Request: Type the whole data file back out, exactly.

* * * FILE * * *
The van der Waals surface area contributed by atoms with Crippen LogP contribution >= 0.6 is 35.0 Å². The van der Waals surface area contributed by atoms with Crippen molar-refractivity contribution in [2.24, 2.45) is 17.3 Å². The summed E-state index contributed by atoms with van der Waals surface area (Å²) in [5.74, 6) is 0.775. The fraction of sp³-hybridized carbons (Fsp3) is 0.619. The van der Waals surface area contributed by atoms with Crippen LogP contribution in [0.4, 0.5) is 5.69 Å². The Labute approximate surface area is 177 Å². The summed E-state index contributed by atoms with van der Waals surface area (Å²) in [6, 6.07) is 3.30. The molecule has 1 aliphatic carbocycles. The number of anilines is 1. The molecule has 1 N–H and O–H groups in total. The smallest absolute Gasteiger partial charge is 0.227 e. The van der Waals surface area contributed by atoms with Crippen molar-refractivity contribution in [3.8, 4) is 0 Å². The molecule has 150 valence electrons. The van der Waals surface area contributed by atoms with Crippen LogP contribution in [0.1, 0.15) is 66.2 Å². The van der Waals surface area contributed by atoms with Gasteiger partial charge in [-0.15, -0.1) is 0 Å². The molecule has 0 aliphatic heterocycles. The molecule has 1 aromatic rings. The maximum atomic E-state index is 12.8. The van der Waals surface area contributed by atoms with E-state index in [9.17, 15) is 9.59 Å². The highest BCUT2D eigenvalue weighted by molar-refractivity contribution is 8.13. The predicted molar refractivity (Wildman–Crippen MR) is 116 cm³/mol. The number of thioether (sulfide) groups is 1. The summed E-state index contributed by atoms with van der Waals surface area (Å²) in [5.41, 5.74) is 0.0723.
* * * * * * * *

The van der Waals surface area contributed by atoms with Crippen LogP contribution >= 0.6 is 35.0 Å². The van der Waals surface area contributed by atoms with Crippen molar-refractivity contribution in [2.24, 2.45) is 17.3 Å². The summed E-state index contributed by atoms with van der Waals surface area (Å²) in [5.74, 6) is 0.775. The fraction of sp³-hybridized carbons (Fsp3) is 0.619. The van der Waals surface area contributed by atoms with Crippen LogP contribution in [0.4, 0.5) is 5.69 Å². The Labute approximate surface area is 177 Å². The summed E-state index contributed by atoms with van der Waals surface area (Å²) in [6, 6.07) is 3.30. The molecule has 1 aliphatic carbocycles. The number of anilines is 1. The molecule has 1 N–H and O–H groups in total. The smallest absolute Gasteiger partial charge is 0.227 e. The van der Waals surface area contributed by atoms with Crippen molar-refractivity contribution in [3.8, 4) is 0 Å². The molecule has 150 valence electrons. The van der Waals surface area contributed by atoms with Crippen LogP contribution in [0.1, 0.15) is 66.2 Å². The van der Waals surface area contributed by atoms with Gasteiger partial charge in [-0.15, -0.1) is 0 Å². The molecule has 0 aliphatic heterocycles. The molecule has 1 aromatic rings. The maximum atomic E-state index is 12.8. The van der Waals surface area contributed by atoms with E-state index in [9.17, 15) is 9.59 Å². The highest BCUT2D eigenvalue weighted by molar-refractivity contribution is 8.13. The predicted molar refractivity (Wildman–Crippen MR) is 116 cm³/mol. The number of thioether (sulfide) groups is 1. The summed E-state index contributed by atoms with van der Waals surface area (Å²) in [5.41, 5.74) is 0.0723.